Redoubt News 7-28-2017
The chaotic events of “Bundy standoff” near Bunkerville, Nevada on April 12, 2014 were captured on hundreds of cameras. There is video from almost every angle (including from multiple surveillance aircraft flying above). The feds occupied the high ground (despite what they claim in court) and were filming by dash-cams, body cams and handheld cameras. Nevada Highway Patrol had two (2) vehicles positioned on the all-important northbound bridge of I-15 with dash-cams rolling continuously. The standoff may have been one of the most well-recorded spontaneous crowd events in history.
But prosecutors in the Bunkerville retrial of Rick Lovelien, Scott Drexler, Eric Parker and Steven Stewart have sought to severely limit the video and photographic evidence that the jury is allowed to see. The untold thousands of images of the events known to exist do not support the government’s claims in the indictment. Although dozens if not hundreds of FBI agents have spent 3 years pouring over the imagery in an effort to find images of any of the four defendants (or any Bundy supporter, for that matter) pointing weapons at federal agents, they have failed to produce one.
For the most part, photos and video show the defendants holding guns in safe manner, either pointed downward toward the ground or in a vertical position with barrels upward. It seems that Rick Lovelein’s rifle was slung on his back throughout the entire event. The rifles of Parker and Drexler were (apparently for a short period) positioned between cracks in concrete barriers on a northbound bridge of I-15. But it is significant that Parker and Drexler’s prone positions occurred near the end of the “standoff,” after BLM agents drastically escalated their threats to use force against unarmed women and children.
Parker’s weapon had no scope and experts say it could not have been used for accurate shooting at the given distances if gunfire had broken out. At best, Parker may have been able to provide defensive overhead cover fire in the event that federal agents began killing people. Such protective fire could have made agents seek cover, thereby saving lives.
It is also significant that two Nevada State Troopers were patrolling and doing traffic control on the bridge while Parker and Drexler lay prone. Parker testified in the first trial that one trooper even conversed with him as he was on the pavement.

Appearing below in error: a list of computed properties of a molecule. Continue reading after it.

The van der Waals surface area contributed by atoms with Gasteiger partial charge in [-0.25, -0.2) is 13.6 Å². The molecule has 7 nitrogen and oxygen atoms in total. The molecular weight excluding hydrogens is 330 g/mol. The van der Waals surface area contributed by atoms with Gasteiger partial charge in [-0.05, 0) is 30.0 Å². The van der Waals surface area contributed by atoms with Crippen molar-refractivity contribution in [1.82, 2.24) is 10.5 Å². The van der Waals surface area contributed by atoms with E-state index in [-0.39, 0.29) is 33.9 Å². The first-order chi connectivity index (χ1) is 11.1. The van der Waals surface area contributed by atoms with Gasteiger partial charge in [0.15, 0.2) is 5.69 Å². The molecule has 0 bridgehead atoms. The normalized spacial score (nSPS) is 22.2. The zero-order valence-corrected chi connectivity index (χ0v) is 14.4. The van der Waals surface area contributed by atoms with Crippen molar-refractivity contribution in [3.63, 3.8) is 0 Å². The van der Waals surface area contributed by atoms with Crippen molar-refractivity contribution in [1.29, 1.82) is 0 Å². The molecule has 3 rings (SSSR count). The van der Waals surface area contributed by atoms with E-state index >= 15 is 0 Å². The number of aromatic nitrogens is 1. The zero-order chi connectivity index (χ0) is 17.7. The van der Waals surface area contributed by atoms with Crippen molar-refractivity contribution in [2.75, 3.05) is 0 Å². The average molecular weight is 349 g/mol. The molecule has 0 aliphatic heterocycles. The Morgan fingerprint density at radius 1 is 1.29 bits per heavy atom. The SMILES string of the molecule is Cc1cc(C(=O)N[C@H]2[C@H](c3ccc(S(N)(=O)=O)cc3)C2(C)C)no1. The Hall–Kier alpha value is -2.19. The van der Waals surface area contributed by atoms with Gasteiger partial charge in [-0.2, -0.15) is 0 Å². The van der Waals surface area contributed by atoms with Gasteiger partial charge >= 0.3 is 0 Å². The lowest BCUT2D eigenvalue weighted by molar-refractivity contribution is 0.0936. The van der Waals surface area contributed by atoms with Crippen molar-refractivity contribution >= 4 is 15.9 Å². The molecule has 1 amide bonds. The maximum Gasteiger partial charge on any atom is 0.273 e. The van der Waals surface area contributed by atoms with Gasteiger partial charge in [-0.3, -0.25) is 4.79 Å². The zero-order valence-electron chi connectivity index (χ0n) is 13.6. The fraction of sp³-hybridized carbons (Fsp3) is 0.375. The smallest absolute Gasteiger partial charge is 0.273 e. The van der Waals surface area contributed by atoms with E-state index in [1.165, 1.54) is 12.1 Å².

In order to convict the 4 defendants of assaulting federal officers, threatening federal officers, extortion, using firearms in crimes of violence and other offenses, prosecutors must emphasize agents’ testimony that the agents saw guns pointed at them while concealing all imagery which refutes such statements. The government’s strategy is therefore one of concealment and deception. Thus far the rulings of Judge Gloria Navarro seem to give prosecutors an avenue to carry out this strategy.
On the morning of July 10, 2017—just as defense lawyers were preparing for jury selection in the trial Judge Navarro granted the prosecution’s “motion in limine” prohibiting the defense from bringing up BLM conduct, or any of the events leading up to the April 12, 2014 protest. Prosecutors have been vigorously objecting to any attempt by the defense to introduce photos or video which contradicts prosecution witness testimony. And almost every government witness claims to have no recollection of sequence or timing, thereby making it difficult to show an image that clearly refutes the witness’s testimony.
On Thursday, July 27, 2017, an anonymous juror asked a simple written question to a witness: will the jury ever get to see images from different angles? Judge Navarro intercepted the question and told the jurors that most trials have no photos at all and are based only on witness testimony. It is an “unreasonable expectation,” Navarro told jurors, to expect to see photos from additional perspectives. Of course Navarro knows there are numerous pictures which would discredit the witness’s claims (as many were shown in the previous trial). But Navarro suggested that jurors are to focus on the testimony of the government witnesses.